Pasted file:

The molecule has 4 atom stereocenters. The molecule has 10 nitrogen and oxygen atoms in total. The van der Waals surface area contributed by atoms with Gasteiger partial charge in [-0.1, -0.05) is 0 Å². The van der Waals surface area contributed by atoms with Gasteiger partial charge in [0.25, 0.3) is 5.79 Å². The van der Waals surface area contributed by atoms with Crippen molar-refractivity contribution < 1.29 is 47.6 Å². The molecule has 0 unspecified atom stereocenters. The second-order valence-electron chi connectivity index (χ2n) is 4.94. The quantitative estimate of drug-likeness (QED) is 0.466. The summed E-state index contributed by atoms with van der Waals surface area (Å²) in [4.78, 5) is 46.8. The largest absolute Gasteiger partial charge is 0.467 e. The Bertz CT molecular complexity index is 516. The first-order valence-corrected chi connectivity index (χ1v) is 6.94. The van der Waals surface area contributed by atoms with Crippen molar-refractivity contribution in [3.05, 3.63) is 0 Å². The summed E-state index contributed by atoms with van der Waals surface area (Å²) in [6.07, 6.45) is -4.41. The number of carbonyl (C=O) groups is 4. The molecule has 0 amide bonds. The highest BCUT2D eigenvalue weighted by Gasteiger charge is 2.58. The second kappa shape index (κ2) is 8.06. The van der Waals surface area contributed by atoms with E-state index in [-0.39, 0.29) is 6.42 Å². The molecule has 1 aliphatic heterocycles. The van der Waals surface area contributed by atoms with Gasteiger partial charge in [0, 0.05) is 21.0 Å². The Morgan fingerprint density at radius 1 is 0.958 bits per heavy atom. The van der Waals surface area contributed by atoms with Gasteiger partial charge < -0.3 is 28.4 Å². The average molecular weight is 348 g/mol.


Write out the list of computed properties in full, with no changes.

The molecule has 4 atom stereocenters. The molecule has 10 nitrogen and oxygen atoms in total. The van der Waals surface area contributed by atoms with Gasteiger partial charge in [-0.1, -0.05) is 0 Å². The van der Waals surface area contributed by atoms with Gasteiger partial charge in [0.25, 0.3) is 5.79 Å². The van der Waals surface area contributed by atoms with Crippen molar-refractivity contribution < 1.29 is 47.6 Å². The molecule has 0 unspecified atom stereocenters. The second-order valence-electron chi connectivity index (χ2n) is 4.94. The quantitative estimate of drug-likeness (QED) is 0.466. The summed E-state index contributed by atoms with van der Waals surface area (Å²) in [4.78, 5) is 46.8. The largest absolute Gasteiger partial charge is 0.467 e. The Bertz CT molecular complexity index is 516. The first-order valence-corrected chi connectivity index (χ1v) is 6.94. The van der Waals surface area contributed by atoms with Crippen molar-refractivity contribution in [3.05, 3.63) is 0 Å². The summed E-state index contributed by atoms with van der Waals surface area (Å²) in [6.07, 6.45) is -4.41. The number of carbonyl (C=O) groups is 4. The molecule has 0 amide bonds. The highest BCUT2D eigenvalue weighted by Gasteiger charge is 2.58. The second kappa shape index (κ2) is 8.06. The van der Waals surface area contributed by atoms with E-state index in [-0.39, 0.29) is 6.42 Å². The molecule has 1 aliphatic heterocycles. The van der Waals surface area contributed by atoms with Gasteiger partial charge in [0, 0.05) is 21.0 Å². The Morgan fingerprint density at radius 1 is 0.958 bits per heavy atom. The van der Waals surface area contributed by atoms with Gasteiger partial charge < -0.3 is 28.4 Å². The average molecular weight is 348 g/mol.